Joe Paterno doesn't deserve to be head coach for one more day
Everyone should be sufficiently filled in by now on the current scandal going on at Penn State University. In case you're not, the short story is that a former assistant coach, Jerry Sandusky, has been caught numerous times sexually assaulting children, both on and off campus. The current imbroglio is rolling because a recent grand jury investigation has determined that the actions occurred not just on campus, but in the football facilities. A graduate assistant saw the act and immediately went and told his boss—head coach Joe Paterno.
Paterno decided that the most effective course of action would be to report the issue to the athletic director, Tim Curley. Curley then reported the case to Gary Schultz, the Senior Vice President for Finance and Business. An investigation ensued and, by the end of the month, Jerry Sandusky had his keys to the locker room taken away, and the incident was reported to the charitable organization which Jerry Sandusky set up.
At this point, if you're wondering when the police were called, you'd be perfectly right to speculate. You'd also be 100 percent accurate in your realization that the police were never called.
Therein lies the problem. Children were raped; the grand jury report details how a ten-year-old was seen being sodomized in the locker room showers. Nobody thought to call the police.
I don't need to go into detail about the monstrosity that is Jerry Sandusky. This man will be judged and sentenced. Yet, there's a higher moral code that was completely violated by the staff at the university.
As a football coach at a major university, Joe Paterno knows that his responsibility is to the future. His responsibility is not just to his football players, or his university, but to the idea that he's a molder of young minds in the lifelong commitment to forming a greater society through positive interactions with young people that look to him for guidance.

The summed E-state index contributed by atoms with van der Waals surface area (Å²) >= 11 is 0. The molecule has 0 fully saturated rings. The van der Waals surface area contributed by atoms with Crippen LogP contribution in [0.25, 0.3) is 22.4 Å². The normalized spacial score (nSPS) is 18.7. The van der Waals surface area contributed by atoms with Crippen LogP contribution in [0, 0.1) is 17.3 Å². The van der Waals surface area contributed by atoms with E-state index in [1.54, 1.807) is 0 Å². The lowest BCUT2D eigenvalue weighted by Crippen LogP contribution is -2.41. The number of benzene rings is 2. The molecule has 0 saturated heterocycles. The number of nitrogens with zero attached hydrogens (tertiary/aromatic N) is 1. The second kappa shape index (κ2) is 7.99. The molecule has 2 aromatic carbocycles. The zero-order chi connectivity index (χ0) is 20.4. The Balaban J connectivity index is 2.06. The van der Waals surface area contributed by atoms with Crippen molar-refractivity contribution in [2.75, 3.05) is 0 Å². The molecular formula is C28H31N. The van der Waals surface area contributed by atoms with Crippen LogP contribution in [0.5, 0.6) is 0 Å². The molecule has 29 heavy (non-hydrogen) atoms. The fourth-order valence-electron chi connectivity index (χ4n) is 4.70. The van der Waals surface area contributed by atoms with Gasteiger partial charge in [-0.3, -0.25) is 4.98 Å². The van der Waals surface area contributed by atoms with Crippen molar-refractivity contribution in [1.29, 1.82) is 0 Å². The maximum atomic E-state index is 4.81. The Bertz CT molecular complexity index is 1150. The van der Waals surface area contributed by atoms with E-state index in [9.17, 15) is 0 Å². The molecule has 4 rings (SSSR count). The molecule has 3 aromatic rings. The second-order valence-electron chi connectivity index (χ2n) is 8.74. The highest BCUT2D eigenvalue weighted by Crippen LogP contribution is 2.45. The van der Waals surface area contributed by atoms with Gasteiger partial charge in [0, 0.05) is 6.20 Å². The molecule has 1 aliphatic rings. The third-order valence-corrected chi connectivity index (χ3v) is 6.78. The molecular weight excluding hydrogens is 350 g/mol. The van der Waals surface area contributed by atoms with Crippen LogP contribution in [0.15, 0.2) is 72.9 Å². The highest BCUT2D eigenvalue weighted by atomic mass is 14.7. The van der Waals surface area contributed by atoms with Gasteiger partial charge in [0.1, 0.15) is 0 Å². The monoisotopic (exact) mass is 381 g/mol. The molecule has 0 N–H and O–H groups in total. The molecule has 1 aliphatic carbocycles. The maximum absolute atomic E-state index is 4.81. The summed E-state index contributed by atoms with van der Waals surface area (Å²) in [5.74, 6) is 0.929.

Necessarily, that position requires a person with a certain moral character. That's the reason that legendary college coaches are beloved by their players and their institutions. You never hear stories about Bear Bryant turning the other cheek when players were breaking rules. John Wooden never once was accused of going easy on his basketball players, because he knew it would make them lesser men. It'd be a dereliction of his responsibility to them.
Joe Paterno knew that laws were being broken. Not just university by-laws, or laws of society, but the laws of nature. Children were being attacked, and he had more than a sufficient opportunity to do something about it. What did he do?
He lived up to the auspices of a famous quote by Edwin Burke. "All it takes for evil to triumph is for good men to do nothing."
Evil triumphed at Penn State, in large part because people that were in a position to stop it did nothing. People that were expected to be leaders to the young men that look up to them stood idly by while innocent children were sexually assaulted. Joe Paterno shucked the tradition established by great leaders of young men, and rather than doing what was right, he turned away and pretended it didn't exist.
So I ask this—what makes anyone think that this is someone who deserves to be in a position of leadership? Why does Joe Paterno deserve the right to finish out his final season?
I don't think keeping him on as coach is going to result in further sexual abuses. It's not about that, not right now. It's about the fact that he doesn't deserve to finish his final season on his terms. He failed his responsibilities as a human at a time when it counted the most. How can he purport to be a leader of his players and the community when he has failed on such a large, incomprehensible scale?
Why does Joe Paterno deserve to be in any sort of leadership position for one more second?